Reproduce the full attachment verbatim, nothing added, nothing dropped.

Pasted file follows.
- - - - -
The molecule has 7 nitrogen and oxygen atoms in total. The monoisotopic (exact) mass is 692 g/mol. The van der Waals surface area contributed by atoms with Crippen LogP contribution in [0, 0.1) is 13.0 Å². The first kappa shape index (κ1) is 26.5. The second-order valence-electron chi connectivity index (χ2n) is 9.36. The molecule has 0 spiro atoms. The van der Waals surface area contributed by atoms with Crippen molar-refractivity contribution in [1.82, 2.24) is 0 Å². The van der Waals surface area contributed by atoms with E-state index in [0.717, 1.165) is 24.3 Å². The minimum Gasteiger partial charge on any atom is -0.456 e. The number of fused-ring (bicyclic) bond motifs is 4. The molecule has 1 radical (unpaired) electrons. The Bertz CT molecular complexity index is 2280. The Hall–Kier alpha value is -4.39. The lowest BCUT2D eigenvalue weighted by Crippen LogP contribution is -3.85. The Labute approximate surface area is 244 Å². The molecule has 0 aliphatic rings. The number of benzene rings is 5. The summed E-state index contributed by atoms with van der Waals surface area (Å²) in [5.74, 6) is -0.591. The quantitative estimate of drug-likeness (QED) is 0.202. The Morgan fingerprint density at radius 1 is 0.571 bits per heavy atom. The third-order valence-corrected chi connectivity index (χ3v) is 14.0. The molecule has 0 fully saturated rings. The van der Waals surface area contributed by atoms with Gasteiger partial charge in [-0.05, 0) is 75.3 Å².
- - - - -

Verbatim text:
The molecule has 7 nitrogen and oxygen atoms in total. The monoisotopic (exact) mass is 692 g/mol. The van der Waals surface area contributed by atoms with Crippen LogP contribution in [0, 0.1) is 13.0 Å². The first kappa shape index (κ1) is 26.5. The second-order valence-electron chi connectivity index (χ2n) is 9.36. The molecule has 0 spiro atoms. The van der Waals surface area contributed by atoms with Crippen molar-refractivity contribution in [1.82, 2.24) is 0 Å². The van der Waals surface area contributed by atoms with E-state index in [0.717, 1.165) is 24.3 Å². The minimum Gasteiger partial charge on any atom is -0.456 e. The number of fused-ring (bicyclic) bond motifs is 4. The molecule has 1 radical (unpaired) electrons. The Bertz CT molecular complexity index is 2280. The Hall–Kier alpha value is -4.39. The lowest BCUT2D eigenvalue weighted by Crippen LogP contribution is -3.85. The Labute approximate surface area is 244 Å². The molecule has 0 aliphatic rings. The number of benzene rings is 5. The summed E-state index contributed by atoms with van der Waals surface area (Å²) in [5.74, 6) is -0.591. The quantitative estimate of drug-likeness (QED) is 0.202. The Morgan fingerprint density at radius 1 is 0.571 bits per heavy atom. The third-order valence-corrected chi connectivity index (χ3v) is 14.0. The molecule has 0 fully saturated rings. The van der Waals surface area contributed by atoms with Gasteiger partial charge in [-0.05, 0) is 75.3 Å².